You’ve saved your pennies and crafted a Pinterest board that would make Joanna Gaines go weak at the knees. And now? Well…you’re ready to renovate your kitchen!
But wait a second: Before you break out the sledgehammer, wouldn’t it be helpful to see what things actually cost—and which reno trends are dominating—for 2019? Luckily, our data-crunching friends at Houzz just conducted a national survey on the subject. Below, the most illuminating numbers to consider if you’re renovating this year.
8 home improvement projects that are a waste of money
8 home improvement projects that are a waste of money
"Building a home office might seem like the perfect addition to your house. After all, lots of people do work from home and creating the optimal quiet space with great bookshelves, cabinets, and desk space, etc. However, while it might seem worth it to you to invest over $20,000 in a new work space, but for many homebuyers, a home office can be a bit of a deterrent. Instead of a great place to work they see it as a room they'd have to remodel should they want to use it for something else."
"When the summer heat hits and it's hard to find a spot to swim, putting in a pool can seem like a marvelous idea. Unfortunately, no matter where you live, even if it is warm year-round, opting for a pool greatly decreases the value of your home. Pools cost quite a bit to maintain, which means you'll constantly be paying for the upkeep of your pool."
"While this luxurious upgrade sounds like a no-brainer, trying to add any sort of addition to your master is going to be costly. Between the amenities and materials and the cost of reconstruction, you're going at least pay thousands for an upscale addition. Your return on investment however is about half that amount. Instead of completely renovating, find ways to use the space you have and consider simply refreshing your master suite."
"A sunroom seems like a perfect addition come spring and summer. What better and relaxing way to enjoy the great outdoors, and keep out the bugs? However, what appears to be a logical and worthwhile addition, doesn't exactly live up to its promise. What you'll pay over $50,000 for, will only give you half that in return."
"A bathroom addition is usually something that falls on the project list because it's actually needed. Often times families find that they need another bathroom or need to expand their existing one to accommodate the people in their family. That being said, even building a bathroom for cheap is likely going to cost you $40,000."
"Every home show and magazine has a tendency to focus on the kitchen. After all, it is the place that many homeowners find themselves in on the regular. So, it's perfectly normal to want to upgrade your kitchen to include that quartz countertop, large kitchen island, and top-of-the-line appliances. Doing a major kitchen remodel, however, won't be worth it in the long-run as you'll likely get a return of only two-thirds of the cost of your kitchen."
"If you've ever watched a show displaying celebrity homes, you probably noticed the large amount of random entertainment rooms they possessed. They probably had a movie theater room, game room, or play room for the kids. These special-purpose rooms give the appearance of adding great value to your home, especially since you usually invest a lot in them.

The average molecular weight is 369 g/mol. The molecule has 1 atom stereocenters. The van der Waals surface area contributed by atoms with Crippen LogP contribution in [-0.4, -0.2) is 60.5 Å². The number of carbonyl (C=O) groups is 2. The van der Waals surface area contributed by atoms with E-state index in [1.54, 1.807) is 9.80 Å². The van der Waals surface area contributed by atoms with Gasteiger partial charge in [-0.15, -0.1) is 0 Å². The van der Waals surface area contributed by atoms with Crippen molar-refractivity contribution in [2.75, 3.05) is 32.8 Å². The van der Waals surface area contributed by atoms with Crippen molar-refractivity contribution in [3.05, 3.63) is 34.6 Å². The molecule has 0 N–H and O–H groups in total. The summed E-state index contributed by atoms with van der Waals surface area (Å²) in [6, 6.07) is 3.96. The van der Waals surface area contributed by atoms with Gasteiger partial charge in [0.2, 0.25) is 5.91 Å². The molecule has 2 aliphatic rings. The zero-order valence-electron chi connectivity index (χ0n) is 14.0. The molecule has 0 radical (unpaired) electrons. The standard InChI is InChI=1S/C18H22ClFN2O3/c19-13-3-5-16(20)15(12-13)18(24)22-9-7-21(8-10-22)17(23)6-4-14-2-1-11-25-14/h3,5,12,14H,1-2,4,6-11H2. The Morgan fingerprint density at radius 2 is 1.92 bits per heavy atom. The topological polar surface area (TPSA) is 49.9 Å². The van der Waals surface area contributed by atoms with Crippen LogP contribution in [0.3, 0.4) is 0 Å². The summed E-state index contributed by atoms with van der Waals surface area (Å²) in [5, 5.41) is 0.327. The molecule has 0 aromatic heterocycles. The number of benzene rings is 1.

On the other hand, not everyone would opt for the same special room that you would. This means that could be money you'd lose when trying to sell your home."
"For the emergency-prepared, a backup generator is the first on their home improvement list. This might be the perfect $15,000 investment to those who are truly at a loss should the power ever go out. However, when you consider the amount of times your power is ever down and the, usually, small consequences that go along with that, save yourself from losing the $8,000 a backup generator will cost you on your ROI, and just count your likely small losses."
$11,000: The national median spend on all kitchen remodels. This seemingly modest benchmark figure is the average of all kitchen renovations, both big and small, which were collected from the survey’s 1,337 participants.
$33,000: The average cost of a major kitchen remodel of 200-plus square feet. OK, well that’s a more sobering number. If you’ve got a big kitchen in need of all-new everything (cabinets! appliances!), this is the ballpark of what you can expect to spend on the overhaul.
93 percent: The amount of renovators who update countertops during a remodel. New work surfaces are the single most common kitchen update—with nearly all renovators making the swap when remodeling.
6 percent: The percentage decrease in renovators asking for open-concept kitchens. ICYMI, formal dining rooms are back, baby.
69 percent: The amount of renovators who chose stainless-steel appliances. Fun fact: This figure is down from 74 percent just last year. Accounting for some of that change? Black appliances—which are on the upswing.
48 percent: The amount of homeowners opting for quartz counters. Quartz has steadily been picking up steam over the past few years. And for 2019? It’s officially usurped natural stone (marble, granite, etc.) in popularity.
83 percent: The percentage of renovators who hired professional help. Think: GC’s, architects, kitchen designers, handymen, etc. Our question: Where are the rest of these folks learning how to install countertops? Goals.